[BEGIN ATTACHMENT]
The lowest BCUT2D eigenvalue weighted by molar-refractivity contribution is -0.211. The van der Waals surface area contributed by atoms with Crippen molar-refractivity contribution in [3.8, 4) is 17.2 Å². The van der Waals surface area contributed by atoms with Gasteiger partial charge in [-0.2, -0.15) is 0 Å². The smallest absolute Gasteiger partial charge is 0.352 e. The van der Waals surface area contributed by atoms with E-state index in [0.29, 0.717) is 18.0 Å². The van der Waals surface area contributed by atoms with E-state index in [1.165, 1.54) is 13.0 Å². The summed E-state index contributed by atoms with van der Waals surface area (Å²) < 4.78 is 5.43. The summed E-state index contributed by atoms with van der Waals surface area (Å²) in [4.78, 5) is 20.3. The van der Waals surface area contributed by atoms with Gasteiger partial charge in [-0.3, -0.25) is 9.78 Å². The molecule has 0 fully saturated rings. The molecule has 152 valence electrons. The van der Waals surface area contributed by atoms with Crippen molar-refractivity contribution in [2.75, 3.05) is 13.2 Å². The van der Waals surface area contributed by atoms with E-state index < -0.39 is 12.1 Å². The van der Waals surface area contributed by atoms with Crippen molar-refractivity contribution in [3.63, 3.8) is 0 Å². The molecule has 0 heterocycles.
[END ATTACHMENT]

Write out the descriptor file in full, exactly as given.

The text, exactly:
The lowest BCUT2D eigenvalue weighted by molar-refractivity contribution is -0.211. The van der Waals surface area contributed by atoms with Crippen molar-refractivity contribution in [3.8, 4) is 17.2 Å². The van der Waals surface area contributed by atoms with Gasteiger partial charge in [-0.2, -0.15) is 0 Å². The smallest absolute Gasteiger partial charge is 0.352 e. The van der Waals surface area contributed by atoms with E-state index in [0.29, 0.717) is 18.0 Å². The van der Waals surface area contributed by atoms with E-state index in [1.165, 1.54) is 13.0 Å². The summed E-state index contributed by atoms with van der Waals surface area (Å²) < 4.78 is 5.43. The summed E-state index contributed by atoms with van der Waals surface area (Å²) in [4.78, 5) is 20.3. The van der Waals surface area contributed by atoms with Gasteiger partial charge in [-0.3, -0.25) is 9.78 Å². The molecule has 0 fully saturated rings. The molecule has 152 valence electrons. The van der Waals surface area contributed by atoms with Crippen molar-refractivity contribution in [2.75, 3.05) is 13.2 Å². The van der Waals surface area contributed by atoms with E-state index < -0.39 is 12.1 Å². The van der Waals surface area contributed by atoms with Crippen molar-refractivity contribution in [3.63, 3.8) is 0 Å². The molecule has 0 heterocycles.